MIAT Veteran Student
Zach Whittington celebrating his graduation with his daughter Anner.

At the age of 28, Zach is a certified Airframe & Powerplant aviation maintenance technician with an Associates of Applied Sciences degree. He is employed full-time with Harco Aviation LLC, which operates two aircraft maintenance facilities in Houston at Hobby Airport and Ellington Airport. Harco Aviation is a diversified aviation service company that has been providing aircraft maintenance and management services since 1998. Harco is known for comprehensive and customer-focused solutions for business aviation and has grown to become one of the most respected aircraft maintenance and management companies in the industry. Harco Aviation services jets and turboprop aircraft that includes Citations, King Airs, Falcons, Hawkers, and Challengers.

Zach credits MIAT faculty, staff, and his fellow students not only for helping him get through the Aviation Maintenance Program, but also for helping him to heal mentally and emotionally. Zach also says that his young daughter, Anner, gives him a reason to live. Anner and her mom were present for Zach’s graduation ceremony at MIAT in March 2018. Zach’s daughter is almost two years old now, and he enjoys spending as much time with her as possible.

Wanting to be one of the best dads and one of the best aviation mechanics in the world are high priorities for Zach.

Zach is committed to continuing to learn and grow with his current employer. He hopes to be promoted within a few years. He also would like to repair and maintain helicopters again in addition to the airplanes that he is currently responsible for repairing and maintaining.

Zach shared these heartfelt comments and perspectives:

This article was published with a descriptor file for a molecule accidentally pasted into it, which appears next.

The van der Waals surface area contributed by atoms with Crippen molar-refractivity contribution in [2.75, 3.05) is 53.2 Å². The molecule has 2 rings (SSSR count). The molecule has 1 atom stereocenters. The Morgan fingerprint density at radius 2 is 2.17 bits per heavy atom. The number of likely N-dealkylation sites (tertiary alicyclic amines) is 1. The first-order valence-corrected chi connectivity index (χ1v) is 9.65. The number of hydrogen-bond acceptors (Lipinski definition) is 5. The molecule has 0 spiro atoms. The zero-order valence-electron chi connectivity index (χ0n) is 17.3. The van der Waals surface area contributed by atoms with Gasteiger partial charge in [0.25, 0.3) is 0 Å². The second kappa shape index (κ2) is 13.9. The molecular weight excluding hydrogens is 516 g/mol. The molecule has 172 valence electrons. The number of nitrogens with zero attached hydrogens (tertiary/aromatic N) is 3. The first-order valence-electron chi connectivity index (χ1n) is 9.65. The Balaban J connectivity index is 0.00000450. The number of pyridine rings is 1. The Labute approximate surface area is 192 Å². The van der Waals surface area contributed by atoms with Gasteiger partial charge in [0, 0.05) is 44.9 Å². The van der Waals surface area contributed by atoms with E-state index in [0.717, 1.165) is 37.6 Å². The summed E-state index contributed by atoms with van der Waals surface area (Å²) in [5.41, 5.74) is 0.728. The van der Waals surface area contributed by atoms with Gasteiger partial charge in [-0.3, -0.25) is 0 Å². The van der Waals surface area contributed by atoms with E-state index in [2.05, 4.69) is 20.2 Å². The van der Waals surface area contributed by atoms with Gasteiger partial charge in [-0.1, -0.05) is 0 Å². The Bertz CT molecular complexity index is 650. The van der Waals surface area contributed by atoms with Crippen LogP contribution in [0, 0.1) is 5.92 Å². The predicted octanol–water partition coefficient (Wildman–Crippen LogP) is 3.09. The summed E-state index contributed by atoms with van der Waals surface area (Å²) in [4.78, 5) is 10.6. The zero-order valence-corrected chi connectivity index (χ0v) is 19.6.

“Healthwise, I am more mentally stable than I have ever been. I have learned effective coping mechanisms. I am enjoying knowing and working with other veterans, which makes it easier for me to talk to them on both a personal and professional level. We understand and recognize each other’s challenges. I don’t hide my emotions anymore. And they call me out if they think I am holding anything back. I am extremely thankful to be in a better place. At some point in the future, I plan to start a nonprofit program to help homeless veterans, and I would like to partner with MIAT in some way to offer training and housing for veterans who want to improve their quality of life, improve their skills, and support themselves and their family.”

GI Bill® is a registered trademark of the U.S. Department of Veterans Affairs (VA). More information about education benefits offered by VA is available at the official U.S. government website at www.benefits.va.gov/gibill.

John Willis

JOHN WILLIS  is the President of MIAT College of Technology-Texas. The campus is in Houston. Willis also has more than 20 years of leadership experience in career education and training for colleges and institutions in Arizona, Kansas and Texas. He has served in the roles of president, dean, and faculty member. Willis is a member of the MIAT Board of Directors.

Contact Information: John Willis // MIAT College of Technology Houston // President // 888-547-7047 // jwillis@miat.edu // www.miat.edu // Facebook: https://www.facebook.com/MIATConnection/; https://www.facebook.com/MIATConnection2/ // Twitter: @miatcollege // LinkedIn: https://www.linkedin.com/school/michigan-institute-of-aviation-and-technology/ // Instagram: https://www.instagram.com/explore/locations/8519021/miat-college-of-technology-canton-mi-campus/?hl=en

Titus Hubbard

TITUS HUBBARD  was promoted to the role of Director of Training for MIAT College of Technology for the Houston campus in 2018. Hubbard joined MIAT in 2015 as an Aviation Maintenance instructor and was named the Assistant Director of Training in 2017. He is a U. S. Army veteran responsible for repairing and maintaining Sikorsky Blackhawk helicopters.

Contact Information: Titus Hubbard // Director of Training for the Houston campus // MIAT College of Technology // 888-547-7047 // thubbard@miat.edu // www.miat.edu // Facebook: https://www.facebook.com/MIATConnection/; https://www.facebook.com/MIATConnection2/ // Twitter: @miatcollege // LinkedIn: https://www.linkedin.com/school/michigan-institute-of-aviation-and-technology/ // Instagram: https://www.instagram.com/explore/locations/8519021/miat-college-of-technology-canton-mi-campus/?hl=en